But Science has grown as a religion. Perhaps it is the fastest growing religion in the world now. Once an outgrowth of Christianity (of “natural theology” to be precise), Science has surpassed its parent and now challenges it — and other religions too — seemingly unaware of its own religious nature. Science is now a path to wealth, fame, and power, certainly influence. Not that every scientist is wealthy in the manner of a well-oiled politician or a sports star, but rather, those who can persuasively speak on behalf of science achieve great influence because the bedrock values and assumptions of science have been accepted by the broader public.

Now all children are encouraged — almost to the point of force — to attend school, including higher academic degrees once reserved for only the most hopelessly lost down some esoteric rabbit hole (like studying Homer). Science, or at least fluency in the language of science, has spread far beyond its initial sub-categories, so that now management, business organization, marketing, athletics, and all variety of other activities incorporate science, or at least its pretense. The result has been a dilution and corruption of science, as well as a growth in “scientism,” which can best be understood as a religious faith in science divorced from the activity of science (including scientific skepticism).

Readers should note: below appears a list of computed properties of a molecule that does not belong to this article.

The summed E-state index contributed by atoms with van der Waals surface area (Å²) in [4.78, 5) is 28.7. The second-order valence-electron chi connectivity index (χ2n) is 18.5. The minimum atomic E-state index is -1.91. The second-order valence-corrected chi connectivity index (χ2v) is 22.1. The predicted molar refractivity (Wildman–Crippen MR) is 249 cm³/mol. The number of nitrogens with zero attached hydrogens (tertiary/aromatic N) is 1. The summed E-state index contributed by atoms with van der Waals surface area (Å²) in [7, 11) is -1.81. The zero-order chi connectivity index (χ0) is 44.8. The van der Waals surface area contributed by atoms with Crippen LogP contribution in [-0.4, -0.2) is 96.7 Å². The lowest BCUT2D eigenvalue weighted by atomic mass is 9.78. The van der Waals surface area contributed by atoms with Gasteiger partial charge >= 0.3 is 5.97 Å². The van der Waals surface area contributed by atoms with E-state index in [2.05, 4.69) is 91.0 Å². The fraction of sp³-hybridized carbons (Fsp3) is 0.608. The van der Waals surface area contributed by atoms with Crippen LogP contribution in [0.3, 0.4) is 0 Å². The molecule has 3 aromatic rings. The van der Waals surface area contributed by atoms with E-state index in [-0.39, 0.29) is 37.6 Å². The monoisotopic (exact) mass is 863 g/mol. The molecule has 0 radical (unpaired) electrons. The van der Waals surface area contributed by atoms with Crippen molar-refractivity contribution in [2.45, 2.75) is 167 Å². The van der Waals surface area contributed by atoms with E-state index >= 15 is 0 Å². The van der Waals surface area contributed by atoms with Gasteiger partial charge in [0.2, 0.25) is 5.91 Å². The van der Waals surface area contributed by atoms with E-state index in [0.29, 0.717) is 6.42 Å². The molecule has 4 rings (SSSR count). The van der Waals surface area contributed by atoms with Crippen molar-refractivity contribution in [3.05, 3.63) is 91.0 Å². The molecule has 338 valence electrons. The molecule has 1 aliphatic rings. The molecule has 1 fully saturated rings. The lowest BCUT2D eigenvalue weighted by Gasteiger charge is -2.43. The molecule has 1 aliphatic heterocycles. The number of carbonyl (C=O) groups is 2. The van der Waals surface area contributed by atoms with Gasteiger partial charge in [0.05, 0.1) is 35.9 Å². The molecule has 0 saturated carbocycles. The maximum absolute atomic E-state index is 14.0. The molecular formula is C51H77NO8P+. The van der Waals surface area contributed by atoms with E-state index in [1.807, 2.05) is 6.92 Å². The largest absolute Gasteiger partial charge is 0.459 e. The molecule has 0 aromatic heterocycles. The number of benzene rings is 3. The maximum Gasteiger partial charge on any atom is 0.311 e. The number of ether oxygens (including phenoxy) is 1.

We see this most clearly in the world of Reddit and other social media groups tacitly or explicitly dedicated to appreciating science.

But I wish to defend anti-science here. Anti-science is not merely rejecting the living straw-men who would give science a bad name through their own best efforts to promote the word.

What anti-science posits is that science is flawed at the root, that the strong, idealized conception of science, and not its imperfect and corrupted manifestation, is the problem (although there is good reason to believe that the seeds of the corruption are quite old).

The anti-science movement today is motivated by one prevailing and unifying belief which threatens scientific hegemony, and perhaps even science itself. That belief is this: there are other, more noble activities and values than merely pursuing knowledge.

In current COVID debates, the conflict clash is between what is most likely to save lives (or at least mitigate risk), against the completely unscientific value of freedom.